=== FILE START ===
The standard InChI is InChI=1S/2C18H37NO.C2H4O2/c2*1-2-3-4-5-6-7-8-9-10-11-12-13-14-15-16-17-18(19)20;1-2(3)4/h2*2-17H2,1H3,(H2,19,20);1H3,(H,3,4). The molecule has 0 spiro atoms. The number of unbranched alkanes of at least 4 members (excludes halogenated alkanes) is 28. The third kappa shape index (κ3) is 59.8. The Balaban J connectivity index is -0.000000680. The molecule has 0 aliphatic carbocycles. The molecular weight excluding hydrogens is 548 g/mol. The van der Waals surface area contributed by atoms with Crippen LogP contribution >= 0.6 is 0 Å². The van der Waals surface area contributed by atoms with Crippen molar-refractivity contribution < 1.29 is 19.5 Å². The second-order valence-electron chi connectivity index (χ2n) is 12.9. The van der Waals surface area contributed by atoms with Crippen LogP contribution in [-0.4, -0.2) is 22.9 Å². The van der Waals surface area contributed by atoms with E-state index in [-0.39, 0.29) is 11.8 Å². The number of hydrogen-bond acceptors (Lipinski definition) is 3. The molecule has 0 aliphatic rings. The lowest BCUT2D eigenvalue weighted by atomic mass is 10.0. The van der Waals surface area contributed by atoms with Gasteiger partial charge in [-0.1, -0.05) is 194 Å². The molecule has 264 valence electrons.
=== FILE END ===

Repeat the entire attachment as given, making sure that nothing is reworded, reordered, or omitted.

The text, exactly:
The standard InChI is InChI=1S/2C18H37NO.C2H4O2/c2*1-2-3-4-5-6-7-8-9-10-11-12-13-14-15-16-17-18(19)20;1-2(3)4/h2*2-17H2,1H3,(H2,19,20);1H3,(H,3,4). The molecule has 0 spiro atoms. The number of unbranched alkanes of at least 4 members (excludes halogenated alkanes) is 28. The third kappa shape index (κ3) is 59.8. The Balaban J connectivity index is -0.000000680. The molecule has 0 aliphatic carbocycles. The molecular weight excluding hydrogens is 548 g/mol. The van der Waals surface area contributed by atoms with Crippen LogP contribution >= 0.6 is 0 Å². The van der Waals surface area contributed by atoms with Crippen molar-refractivity contribution < 1.29 is 19.5 Å². The second-order valence-electron chi connectivity index (χ2n) is 12.9. The van der Waals surface area contributed by atoms with Crippen LogP contribution in [-0.4, -0.2) is 22.9 Å². The van der Waals surface area contributed by atoms with E-state index in [-0.39, 0.29) is 11.8 Å². The number of hydrogen-bond acceptors (Lipinski definition) is 3. The molecule has 0 aliphatic rings. The lowest BCUT2D eigenvalue weighted by atomic mass is 10.0. The van der Waals surface area contributed by atoms with Gasteiger partial charge in [-0.1, -0.05) is 194 Å². The molecule has 264 valence electrons.